Government Shares Drones with Law Enforcement Agencies Across the Country
San Francisco – The Electronic Frontier Foundation (EFF) filed suit against the Department of Homeland Security (DHS) Tuesday, demanding answers about how and why it loans out its Predator drones to other law enforcement agencies across the country.
Customs and Border Protection (CBP) – a division of DHS – uses the unmanned drones inside the U.S. to patrol the borders with surveillance equipment like video cameras, infrared cameras, heat sensors, and radar. But recent news articles as well as a report from DHS itself show CBP is expanding its surveillance work, flying Predator drone missions on behalf of a diverse group of local, state, and federal law enforcement agencies – including a county sheriff’s department in North Dakota, the Texas Rangers, the Bureau of Land Management, and the Department of Defense.
EFF filed a Freedom of Information Act (FOIA) request asking for more information about these drone flights, but DHS has yet to respond to the request. EFF’s lawsuit asks for an immediate response, including records and logs of CBP drone flights conducted in conjunction with other agencies.
“We’ve seen bits and pieces of information on CBP’s Predator drones, but Americans deserve the full story,” said EFF Staff Attorney Jennifer Lynch. “Drones are a powerful surveillance tool that can be used to gather extensive data about you and your activities. The public needs to know more about how and why these Predator drones are being used to watch U.S. citizens.”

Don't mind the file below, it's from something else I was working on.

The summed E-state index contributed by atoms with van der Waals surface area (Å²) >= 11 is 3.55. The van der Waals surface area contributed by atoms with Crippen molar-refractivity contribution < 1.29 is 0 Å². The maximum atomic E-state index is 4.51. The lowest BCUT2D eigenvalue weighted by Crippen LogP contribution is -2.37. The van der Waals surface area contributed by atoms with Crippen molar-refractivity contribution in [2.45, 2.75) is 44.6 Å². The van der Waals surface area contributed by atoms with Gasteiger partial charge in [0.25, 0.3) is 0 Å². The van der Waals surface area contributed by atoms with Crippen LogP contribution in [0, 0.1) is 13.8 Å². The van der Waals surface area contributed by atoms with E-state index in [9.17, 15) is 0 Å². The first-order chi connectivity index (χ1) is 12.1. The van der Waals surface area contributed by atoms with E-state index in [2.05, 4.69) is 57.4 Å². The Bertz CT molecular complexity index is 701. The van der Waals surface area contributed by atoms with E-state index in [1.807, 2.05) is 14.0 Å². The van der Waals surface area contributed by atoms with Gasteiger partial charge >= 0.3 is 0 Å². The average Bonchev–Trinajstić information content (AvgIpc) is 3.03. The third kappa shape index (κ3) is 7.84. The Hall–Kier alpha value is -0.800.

Also on Tuesday, EFF filed a second FOIA lawsuit with the Federal Aviation Administration (FAA), demanding the latest data on certifications and authorizations the agency has issued for public drone flights in the U.S. After EFF filed its first lawsuit in January, the FAA agreed to turn over similar data, and that process is still ongoing. But the agency’s slow response has meant that much of the information is outdated long before EFF receives it, and without a new request, records from most of 2012 would not be included.
“FAA’s foot-dragging means we can’t get a real-time picture of drone activity in the U.S.,” said Lynch. “If officials could release their records in a timely fashion – or publish it as a matter of routine on the FAA website – we could stop filing these FOIA requests and lawsuits.”
For more about drones and privacy: